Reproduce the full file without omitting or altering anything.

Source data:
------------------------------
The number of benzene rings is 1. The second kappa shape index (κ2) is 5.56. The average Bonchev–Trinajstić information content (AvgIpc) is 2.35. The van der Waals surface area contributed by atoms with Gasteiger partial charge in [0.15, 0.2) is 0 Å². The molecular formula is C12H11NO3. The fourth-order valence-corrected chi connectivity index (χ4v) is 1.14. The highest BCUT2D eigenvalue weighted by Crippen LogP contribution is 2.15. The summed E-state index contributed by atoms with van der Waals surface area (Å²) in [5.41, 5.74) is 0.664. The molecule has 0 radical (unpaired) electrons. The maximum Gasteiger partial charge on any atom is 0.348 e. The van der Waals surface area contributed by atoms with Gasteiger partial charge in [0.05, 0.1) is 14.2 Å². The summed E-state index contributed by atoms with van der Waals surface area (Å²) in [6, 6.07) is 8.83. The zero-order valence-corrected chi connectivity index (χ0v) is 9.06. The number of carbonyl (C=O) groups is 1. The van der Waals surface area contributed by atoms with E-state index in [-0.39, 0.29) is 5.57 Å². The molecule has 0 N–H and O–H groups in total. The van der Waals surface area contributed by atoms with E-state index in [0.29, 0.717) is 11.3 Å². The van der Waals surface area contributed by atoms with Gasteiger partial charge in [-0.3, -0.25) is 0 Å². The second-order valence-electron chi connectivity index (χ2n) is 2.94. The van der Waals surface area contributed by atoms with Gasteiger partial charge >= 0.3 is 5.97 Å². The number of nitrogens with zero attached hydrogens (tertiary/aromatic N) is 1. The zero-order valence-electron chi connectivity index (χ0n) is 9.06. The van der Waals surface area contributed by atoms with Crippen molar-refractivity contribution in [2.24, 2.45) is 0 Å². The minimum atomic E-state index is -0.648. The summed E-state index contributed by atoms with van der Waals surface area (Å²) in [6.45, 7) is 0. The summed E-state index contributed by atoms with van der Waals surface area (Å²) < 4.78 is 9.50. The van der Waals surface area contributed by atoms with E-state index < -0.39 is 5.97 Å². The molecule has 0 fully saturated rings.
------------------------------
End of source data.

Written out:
The number of benzene rings is 1. The second kappa shape index (κ2) is 5.56. The average Bonchev–Trinajstić information content (AvgIpc) is 2.35. The van der Waals surface area contributed by atoms with Gasteiger partial charge in [0.15, 0.2) is 0 Å². The molecular formula is C12H11NO3. The fourth-order valence-corrected chi connectivity index (χ4v) is 1.14. The highest BCUT2D eigenvalue weighted by Crippen LogP contribution is 2.15. The summed E-state index contributed by atoms with van der Waals surface area (Å²) in [5.41, 5.74) is 0.664. The molecule has 0 radical (unpaired) electrons. The maximum Gasteiger partial charge on any atom is 0.348 e. The van der Waals surface area contributed by atoms with Gasteiger partial charge in [0.05, 0.1) is 14.2 Å². The summed E-state index contributed by atoms with van der Waals surface area (Å²) in [6, 6.07) is 8.83. The zero-order valence-corrected chi connectivity index (χ0v) is 9.06. The number of carbonyl (C=O) groups is 1. The van der Waals surface area contributed by atoms with E-state index in [-0.39, 0.29) is 5.57 Å². The molecule has 0 N–H and O–H groups in total. The van der Waals surface area contributed by atoms with E-state index in [0.29, 0.717) is 11.3 Å². The van der Waals surface area contributed by atoms with Gasteiger partial charge in [-0.3, -0.25) is 0 Å². The second-order valence-electron chi connectivity index (χ2n) is 2.94. The van der Waals surface area contributed by atoms with Gasteiger partial charge >= 0.3 is 5.97 Å². The number of nitrogens with zero attached hydrogens (tertiary/aromatic N) is 1. The zero-order valence-electron chi connectivity index (χ0n) is 9.06. The van der Waals surface area contributed by atoms with Crippen molar-refractivity contribution in [2.24, 2.45) is 0 Å². The minimum atomic E-state index is -0.648. The summed E-state index contributed by atoms with van der Waals surface area (Å²) in [6.45, 7) is 0. The summed E-state index contributed by atoms with van der Waals surface area (Å²) < 4.78 is 9.50. The van der Waals surface area contributed by atoms with E-state index < -0.39 is 5.97 Å². The molecule has 0 fully saturated rings.